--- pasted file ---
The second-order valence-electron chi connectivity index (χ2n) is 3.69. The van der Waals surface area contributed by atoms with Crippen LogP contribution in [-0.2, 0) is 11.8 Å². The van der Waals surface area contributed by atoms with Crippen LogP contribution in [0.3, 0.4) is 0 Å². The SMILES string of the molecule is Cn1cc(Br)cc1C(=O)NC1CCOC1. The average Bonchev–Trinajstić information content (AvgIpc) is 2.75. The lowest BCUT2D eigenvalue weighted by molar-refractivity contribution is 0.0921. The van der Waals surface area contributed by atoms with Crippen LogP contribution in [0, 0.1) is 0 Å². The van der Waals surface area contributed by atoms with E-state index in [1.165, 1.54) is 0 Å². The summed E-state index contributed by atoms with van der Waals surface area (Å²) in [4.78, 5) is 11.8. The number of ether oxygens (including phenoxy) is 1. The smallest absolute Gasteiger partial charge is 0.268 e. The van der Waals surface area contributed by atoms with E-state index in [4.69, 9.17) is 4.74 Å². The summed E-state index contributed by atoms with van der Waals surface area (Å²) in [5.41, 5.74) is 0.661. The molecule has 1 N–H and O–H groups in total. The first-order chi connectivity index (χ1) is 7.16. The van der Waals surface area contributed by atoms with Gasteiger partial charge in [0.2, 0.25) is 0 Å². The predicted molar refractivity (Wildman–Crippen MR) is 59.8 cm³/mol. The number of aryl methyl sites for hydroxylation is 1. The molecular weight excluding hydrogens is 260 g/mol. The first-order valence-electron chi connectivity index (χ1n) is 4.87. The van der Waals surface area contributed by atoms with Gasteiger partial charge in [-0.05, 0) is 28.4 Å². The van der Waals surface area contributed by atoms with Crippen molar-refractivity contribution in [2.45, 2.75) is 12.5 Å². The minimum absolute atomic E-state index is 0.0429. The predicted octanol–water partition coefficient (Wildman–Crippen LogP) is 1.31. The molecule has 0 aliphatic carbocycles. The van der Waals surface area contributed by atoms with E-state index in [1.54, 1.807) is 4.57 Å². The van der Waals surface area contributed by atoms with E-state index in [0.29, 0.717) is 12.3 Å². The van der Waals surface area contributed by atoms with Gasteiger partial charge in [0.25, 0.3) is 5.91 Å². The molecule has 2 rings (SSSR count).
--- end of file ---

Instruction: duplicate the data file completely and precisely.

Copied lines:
The second-order valence-electron chi connectivity index (χ2n) is 3.69. The van der Waals surface area contributed by atoms with Crippen LogP contribution in [-0.2, 0) is 11.8 Å². The van der Waals surface area contributed by atoms with Crippen LogP contribution in [0.3, 0.4) is 0 Å². The SMILES string of the molecule is Cn1cc(Br)cc1C(=O)NC1CCOC1. The average Bonchev–Trinajstić information content (AvgIpc) is 2.75. The lowest BCUT2D eigenvalue weighted by molar-refractivity contribution is 0.0921. The van der Waals surface area contributed by atoms with Crippen LogP contribution in [0, 0.1) is 0 Å². The van der Waals surface area contributed by atoms with E-state index in [1.165, 1.54) is 0 Å². The summed E-state index contributed by atoms with van der Waals surface area (Å²) in [4.78, 5) is 11.8. The number of ether oxygens (including phenoxy) is 1. The smallest absolute Gasteiger partial charge is 0.268 e. The van der Waals surface area contributed by atoms with E-state index in [4.69, 9.17) is 4.74 Å². The summed E-state index contributed by atoms with van der Waals surface area (Å²) in [5.41, 5.74) is 0.661. The molecule has 1 N–H and O–H groups in total. The first-order chi connectivity index (χ1) is 7.16. The van der Waals surface area contributed by atoms with Gasteiger partial charge in [0.2, 0.25) is 0 Å². The predicted molar refractivity (Wildman–Crippen MR) is 59.8 cm³/mol. The number of aryl methyl sites for hydroxylation is 1. The molecular weight excluding hydrogens is 260 g/mol. The first-order valence-electron chi connectivity index (χ1n) is 4.87. The van der Waals surface area contributed by atoms with Gasteiger partial charge in [-0.05, 0) is 28.4 Å². The van der Waals surface area contributed by atoms with Crippen molar-refractivity contribution in [2.45, 2.75) is 12.5 Å². The minimum absolute atomic E-state index is 0.0429. The predicted octanol–water partition coefficient (Wildman–Crippen LogP) is 1.31. The molecule has 0 aliphatic carbocycles. The van der Waals surface area contributed by atoms with E-state index in [1.54, 1.807) is 4.57 Å². The van der Waals surface area contributed by atoms with E-state index in [0.29, 0.717) is 12.3 Å². The van der Waals surface area contributed by atoms with Gasteiger partial charge in [0.25, 0.3) is 5.91 Å². The molecule has 2 rings (SSSR count).